(Radical Bladder Removal, Partial Bladder Removal)
- A radical cystectomy removes all of the bladder, nearby lymph nodes, part of the urethra, and nearby organs that may contain cancer cells.
- A partial cystectomy removes part of the bladder.
Reasons for Procedure
- Loss of sexual function
- Fluid build-up in the abdominal cavity
- Damage to other organs
- Blockage of urine flow from the ureters to the bladder
- Nutrition problems, depending on the bowel segments used to create a way for urine to drain
- Blood clots
- Reaction to anesthesia
- Urinary incontinence
What to Expect
Prior to Procedure
Description of Procedure
|Kidneys, Ureters, and Bladder|
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How Long Will It Take?
How Much Will It Hurt?
Average Hospital Stay
- A stay in the intensive care unit may be needed.
- Be encouraged to walk with assistance soon after surgery
- During surgery, a tube will be placed from the nose to the stomach. It will stay there for several days. Because you cannot eat with the tube in place, you will receive IV fluids.
- If a urine bag was attached during the surgery, you will be taught how to dispose of urine.
- Washing their hands
- Wearing gloves or masks
- Keeping your incisions covered
- Washing your hands often and reminding your healthcare providers to do the same
- Reminding your healthcare providers to wear gloves or masks
- Not allowing others to touch your incision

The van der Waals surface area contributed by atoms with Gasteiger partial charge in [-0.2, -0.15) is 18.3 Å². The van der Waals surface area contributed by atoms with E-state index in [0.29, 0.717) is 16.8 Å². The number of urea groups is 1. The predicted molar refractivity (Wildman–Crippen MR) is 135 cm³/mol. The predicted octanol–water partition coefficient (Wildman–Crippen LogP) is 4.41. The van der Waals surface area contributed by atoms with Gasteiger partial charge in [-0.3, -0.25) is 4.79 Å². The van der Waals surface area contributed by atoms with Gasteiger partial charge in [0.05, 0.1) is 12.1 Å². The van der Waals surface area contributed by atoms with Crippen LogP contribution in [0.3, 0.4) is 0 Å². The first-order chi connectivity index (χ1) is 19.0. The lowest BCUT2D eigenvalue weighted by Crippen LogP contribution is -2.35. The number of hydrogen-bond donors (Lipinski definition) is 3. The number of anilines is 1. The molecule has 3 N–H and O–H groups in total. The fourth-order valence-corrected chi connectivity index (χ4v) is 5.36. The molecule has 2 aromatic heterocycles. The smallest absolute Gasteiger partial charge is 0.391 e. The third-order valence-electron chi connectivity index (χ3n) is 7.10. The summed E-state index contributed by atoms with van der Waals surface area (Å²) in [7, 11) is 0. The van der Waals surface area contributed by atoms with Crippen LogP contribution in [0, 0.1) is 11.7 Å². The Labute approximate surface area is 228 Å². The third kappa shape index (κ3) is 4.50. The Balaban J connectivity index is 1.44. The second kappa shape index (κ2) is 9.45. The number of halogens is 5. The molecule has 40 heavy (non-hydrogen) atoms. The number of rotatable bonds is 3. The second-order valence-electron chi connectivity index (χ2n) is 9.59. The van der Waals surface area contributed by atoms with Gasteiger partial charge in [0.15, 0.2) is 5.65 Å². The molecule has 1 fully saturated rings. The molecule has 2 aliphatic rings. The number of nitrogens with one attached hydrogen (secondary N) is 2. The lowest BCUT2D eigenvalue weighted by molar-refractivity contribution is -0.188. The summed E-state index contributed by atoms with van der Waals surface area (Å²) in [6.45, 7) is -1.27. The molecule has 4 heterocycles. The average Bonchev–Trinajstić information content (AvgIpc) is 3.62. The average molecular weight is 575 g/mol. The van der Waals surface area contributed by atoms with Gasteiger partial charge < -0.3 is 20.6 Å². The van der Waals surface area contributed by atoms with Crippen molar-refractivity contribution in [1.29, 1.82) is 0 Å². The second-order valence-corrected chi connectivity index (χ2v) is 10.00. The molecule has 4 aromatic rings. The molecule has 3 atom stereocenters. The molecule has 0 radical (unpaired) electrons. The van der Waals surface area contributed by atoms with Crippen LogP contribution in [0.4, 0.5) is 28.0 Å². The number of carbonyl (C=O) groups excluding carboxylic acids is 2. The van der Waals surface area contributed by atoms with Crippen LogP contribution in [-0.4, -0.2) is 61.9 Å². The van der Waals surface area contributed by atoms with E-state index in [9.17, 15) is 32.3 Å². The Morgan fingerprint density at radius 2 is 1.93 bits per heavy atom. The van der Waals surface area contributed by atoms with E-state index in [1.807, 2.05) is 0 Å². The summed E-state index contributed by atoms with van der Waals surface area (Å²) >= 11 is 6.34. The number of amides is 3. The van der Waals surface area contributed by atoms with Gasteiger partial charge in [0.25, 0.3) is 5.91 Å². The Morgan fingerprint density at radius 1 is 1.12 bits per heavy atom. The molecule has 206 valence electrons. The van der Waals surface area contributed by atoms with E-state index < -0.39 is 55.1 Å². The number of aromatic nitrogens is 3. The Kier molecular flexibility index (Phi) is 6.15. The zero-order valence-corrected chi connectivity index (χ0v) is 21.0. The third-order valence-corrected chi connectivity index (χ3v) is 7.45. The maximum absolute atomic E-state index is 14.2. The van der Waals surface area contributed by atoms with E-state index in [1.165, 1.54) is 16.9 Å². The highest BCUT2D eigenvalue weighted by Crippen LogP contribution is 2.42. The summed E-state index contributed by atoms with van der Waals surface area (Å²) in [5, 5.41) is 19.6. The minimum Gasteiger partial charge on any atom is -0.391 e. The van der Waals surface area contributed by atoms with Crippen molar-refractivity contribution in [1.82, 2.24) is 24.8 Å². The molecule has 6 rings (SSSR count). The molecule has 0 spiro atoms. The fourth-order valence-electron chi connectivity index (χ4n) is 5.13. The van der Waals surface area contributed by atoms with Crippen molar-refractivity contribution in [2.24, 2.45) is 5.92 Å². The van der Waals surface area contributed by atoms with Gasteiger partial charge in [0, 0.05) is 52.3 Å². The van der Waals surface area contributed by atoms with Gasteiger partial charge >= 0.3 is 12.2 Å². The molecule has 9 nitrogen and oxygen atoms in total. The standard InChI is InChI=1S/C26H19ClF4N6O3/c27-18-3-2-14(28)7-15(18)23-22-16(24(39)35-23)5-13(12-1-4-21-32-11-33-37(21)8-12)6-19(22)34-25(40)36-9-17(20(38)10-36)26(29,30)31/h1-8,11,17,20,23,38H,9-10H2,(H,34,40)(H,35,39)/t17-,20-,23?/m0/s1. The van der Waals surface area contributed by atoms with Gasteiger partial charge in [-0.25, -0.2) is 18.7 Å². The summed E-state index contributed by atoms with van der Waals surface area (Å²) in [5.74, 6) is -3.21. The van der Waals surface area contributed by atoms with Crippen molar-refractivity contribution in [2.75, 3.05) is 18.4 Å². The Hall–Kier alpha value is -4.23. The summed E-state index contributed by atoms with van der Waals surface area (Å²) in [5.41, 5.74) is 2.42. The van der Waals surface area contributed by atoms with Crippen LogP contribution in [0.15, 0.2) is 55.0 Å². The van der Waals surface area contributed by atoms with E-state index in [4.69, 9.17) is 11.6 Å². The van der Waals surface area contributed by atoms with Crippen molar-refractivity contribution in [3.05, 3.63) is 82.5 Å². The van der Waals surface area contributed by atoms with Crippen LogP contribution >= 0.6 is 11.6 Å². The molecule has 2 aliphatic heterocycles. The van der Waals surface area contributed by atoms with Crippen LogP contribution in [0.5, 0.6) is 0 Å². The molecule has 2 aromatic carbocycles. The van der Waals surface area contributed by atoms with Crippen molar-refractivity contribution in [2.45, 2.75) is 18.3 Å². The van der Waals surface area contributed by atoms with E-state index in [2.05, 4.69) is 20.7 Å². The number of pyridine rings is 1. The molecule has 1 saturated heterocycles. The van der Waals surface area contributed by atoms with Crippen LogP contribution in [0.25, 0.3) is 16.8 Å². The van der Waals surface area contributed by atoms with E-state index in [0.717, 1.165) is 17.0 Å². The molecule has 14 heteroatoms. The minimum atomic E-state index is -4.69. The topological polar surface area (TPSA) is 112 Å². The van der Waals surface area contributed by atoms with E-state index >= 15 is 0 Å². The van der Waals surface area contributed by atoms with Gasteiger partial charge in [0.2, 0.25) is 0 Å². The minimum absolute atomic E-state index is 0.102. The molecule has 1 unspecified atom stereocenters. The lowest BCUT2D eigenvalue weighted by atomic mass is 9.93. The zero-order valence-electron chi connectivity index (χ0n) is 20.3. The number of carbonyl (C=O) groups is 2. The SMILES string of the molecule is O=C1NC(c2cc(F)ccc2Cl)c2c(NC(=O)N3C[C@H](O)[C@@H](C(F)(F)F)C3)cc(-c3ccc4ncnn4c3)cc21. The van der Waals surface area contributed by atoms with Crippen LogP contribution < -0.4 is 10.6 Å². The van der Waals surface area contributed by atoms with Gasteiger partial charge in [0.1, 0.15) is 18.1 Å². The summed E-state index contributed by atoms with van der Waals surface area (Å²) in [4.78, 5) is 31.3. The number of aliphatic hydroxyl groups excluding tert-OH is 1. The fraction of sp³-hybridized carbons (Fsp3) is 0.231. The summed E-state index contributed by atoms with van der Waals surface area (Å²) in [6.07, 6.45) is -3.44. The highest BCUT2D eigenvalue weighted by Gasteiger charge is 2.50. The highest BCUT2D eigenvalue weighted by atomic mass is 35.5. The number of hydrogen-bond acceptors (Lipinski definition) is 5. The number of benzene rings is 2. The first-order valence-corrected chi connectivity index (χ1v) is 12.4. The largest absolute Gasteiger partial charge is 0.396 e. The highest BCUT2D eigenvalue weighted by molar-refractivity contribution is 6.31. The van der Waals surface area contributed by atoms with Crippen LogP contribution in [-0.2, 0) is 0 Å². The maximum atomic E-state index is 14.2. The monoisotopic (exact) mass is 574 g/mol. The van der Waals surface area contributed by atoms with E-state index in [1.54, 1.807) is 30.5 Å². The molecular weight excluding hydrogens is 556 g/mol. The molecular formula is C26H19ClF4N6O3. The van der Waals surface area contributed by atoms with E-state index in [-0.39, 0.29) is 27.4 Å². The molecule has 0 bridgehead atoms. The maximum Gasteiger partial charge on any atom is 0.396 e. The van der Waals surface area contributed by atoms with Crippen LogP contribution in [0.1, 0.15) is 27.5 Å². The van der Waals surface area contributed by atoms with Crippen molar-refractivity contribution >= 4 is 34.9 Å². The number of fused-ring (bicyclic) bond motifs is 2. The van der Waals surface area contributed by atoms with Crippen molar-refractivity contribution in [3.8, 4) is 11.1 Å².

- Caring for your surgical wound and monitoring for signs of infection
- Exercises to strengthen your pelvic floor
- Physical therapy or rehabilitation
Call Your Doctor
- Signs of infection, including fever and chills
- Redness, swelling, increasing pain, heavy bleeding, or discharge from the incision and/or stoma site
- Persistent nausea and/or vomiting
- Pain that you cannot control with the medications you were given
- Inability to urinate or difficulty urinating, extreme cloudiness or pus in the urine, a bad odor to the urine
National Institute of Diabetes and Digestive and Kidney Diseases http://www.niddk.nih.gov
Urology Care Foundation http://www.urologyhealth.org
Canadian Urological Association http://www.cua.org
Public Health Agency of Canada http://www.phac-aspc.gc.ca
Aboumarzouk OM, Drewa T, Olejniczak P, Chlosta PL. Laparoscopic radical cystectomy: A 5-year review of a single institute's operative data and complications and a systematic review of the literature. Int Braz J Urol. 2012;38(3):330-340.
Bladder cancer facts. AP John Institute for Cancer Research website. Available at: https://www.apjohncancerinstitute.org/cancer-types/bladder-cancer?page=cancer/bladder.htm. Accessed May 29, 2014.
Cystectomy information binder. Johns Hopkins Medicine website. Available at: http://urology.jhu.edu/bladder/Cystectomy.pdf. Accessed May 29, 2014.
Liss MA, Kader AK. Robotic-assisted laparoscopic radical cystectomy: history, techniques and outcomes. World J Urol. 2013;31(3):489-497.
Maffezzini M, Campodonico F, Canepa G, Gerbi G, Parodi D. Current perioperative management of radical cystectomy with intestinal urinary reconstruction for muscle-invasive bladder cancer and reduction of the incidence of postoperative ileus. Surg Oncol. 2008;17(1):41-48.
- Reviewer: Michael Woods, MD
- Review Date: 06/2015 -
- Update Date: 05/29/2014 -